The number of firearms recovered and traced by law enforcement in Connecticut was in decline until last year, when about 1,340 were recovered — more than double what was reported in 2013.
According to tracking data from the Bureau of Alcohol, Tobacco, Firearms and Explosives, the number of firearms recovered and traced in 2014 exceeded levels not seen since 2006.
Firearm traces are designed to help law enforcement conduct investigations by tracking the sale and possession of specific firearms. Not all firearms used in crime are traced.
A spike in traces could be attributed to an increase in recoveries of guns used in crimes or because a police department instituted a new policy to widen the use scope of trace requests, said Timothy Carroll, Resident Agent in Charge of the ATF Hartford Field Office. A large seizure of firearms could also explain the increase. The ATF only works on investigating the history of a firearm at the request of law enforcement and not the actual investigation of the crime that inspired the trace.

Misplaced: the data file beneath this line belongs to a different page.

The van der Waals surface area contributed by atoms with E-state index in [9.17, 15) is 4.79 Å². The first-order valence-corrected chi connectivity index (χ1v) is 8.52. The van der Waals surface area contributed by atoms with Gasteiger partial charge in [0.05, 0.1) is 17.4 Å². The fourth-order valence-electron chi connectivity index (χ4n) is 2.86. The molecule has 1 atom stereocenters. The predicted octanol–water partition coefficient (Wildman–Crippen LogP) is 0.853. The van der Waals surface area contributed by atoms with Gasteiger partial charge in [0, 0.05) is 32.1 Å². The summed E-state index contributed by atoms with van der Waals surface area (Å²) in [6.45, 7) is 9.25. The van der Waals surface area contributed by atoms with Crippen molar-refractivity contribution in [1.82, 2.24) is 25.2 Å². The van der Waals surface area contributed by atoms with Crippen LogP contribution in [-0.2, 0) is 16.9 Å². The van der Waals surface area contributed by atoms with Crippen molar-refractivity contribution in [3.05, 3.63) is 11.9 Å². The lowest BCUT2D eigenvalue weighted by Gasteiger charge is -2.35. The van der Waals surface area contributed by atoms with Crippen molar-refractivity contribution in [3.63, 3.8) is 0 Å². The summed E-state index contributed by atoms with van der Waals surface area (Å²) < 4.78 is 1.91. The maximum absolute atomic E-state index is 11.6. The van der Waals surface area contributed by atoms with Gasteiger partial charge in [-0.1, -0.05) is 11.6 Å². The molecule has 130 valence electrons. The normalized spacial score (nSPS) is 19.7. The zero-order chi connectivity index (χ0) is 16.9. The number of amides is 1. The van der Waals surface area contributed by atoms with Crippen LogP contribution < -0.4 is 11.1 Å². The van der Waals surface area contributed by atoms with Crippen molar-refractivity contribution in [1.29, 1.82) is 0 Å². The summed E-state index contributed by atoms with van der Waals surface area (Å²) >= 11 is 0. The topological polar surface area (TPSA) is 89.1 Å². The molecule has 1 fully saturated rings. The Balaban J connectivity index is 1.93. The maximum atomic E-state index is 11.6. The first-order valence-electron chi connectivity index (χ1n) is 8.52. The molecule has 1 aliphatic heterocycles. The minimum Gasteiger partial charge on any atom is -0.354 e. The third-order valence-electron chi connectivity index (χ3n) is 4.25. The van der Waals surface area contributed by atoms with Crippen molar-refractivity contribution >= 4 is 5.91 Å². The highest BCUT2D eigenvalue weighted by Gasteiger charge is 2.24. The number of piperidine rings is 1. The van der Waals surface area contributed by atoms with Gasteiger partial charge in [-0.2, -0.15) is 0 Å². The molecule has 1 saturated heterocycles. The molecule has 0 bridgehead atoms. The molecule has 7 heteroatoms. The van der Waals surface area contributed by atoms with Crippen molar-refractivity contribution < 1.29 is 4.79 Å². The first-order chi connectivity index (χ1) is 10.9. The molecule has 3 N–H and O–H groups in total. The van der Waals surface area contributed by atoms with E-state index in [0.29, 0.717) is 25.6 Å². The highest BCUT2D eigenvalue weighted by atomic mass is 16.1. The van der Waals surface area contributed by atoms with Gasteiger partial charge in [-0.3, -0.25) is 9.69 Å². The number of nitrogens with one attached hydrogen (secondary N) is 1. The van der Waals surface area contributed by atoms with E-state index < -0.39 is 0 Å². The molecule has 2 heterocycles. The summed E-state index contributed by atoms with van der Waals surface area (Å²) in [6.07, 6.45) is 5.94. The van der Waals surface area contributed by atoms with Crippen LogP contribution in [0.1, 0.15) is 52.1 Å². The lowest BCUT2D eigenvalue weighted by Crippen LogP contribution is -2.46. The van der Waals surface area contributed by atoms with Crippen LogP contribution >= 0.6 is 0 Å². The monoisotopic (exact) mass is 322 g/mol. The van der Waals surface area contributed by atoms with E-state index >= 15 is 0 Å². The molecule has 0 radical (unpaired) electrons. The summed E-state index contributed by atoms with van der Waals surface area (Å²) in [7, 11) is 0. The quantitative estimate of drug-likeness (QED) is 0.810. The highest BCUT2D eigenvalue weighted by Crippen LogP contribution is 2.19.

Nearly all types of firearms saw an increase in recoveries and traces.
However, receivers and frames, which house the working parts of a gun, increased exponentially between 2013 and 2014 from five to 435. Before 2014, there were only between 1 and 5 recovered a year.
Also, firearms categorized as “firearm under investigation” nearly quadrupled between 2013 and 2014.
Scroll below to see the number of recoveries for the top ten Connecticut towns each year since 2010. Or check out the data we collected.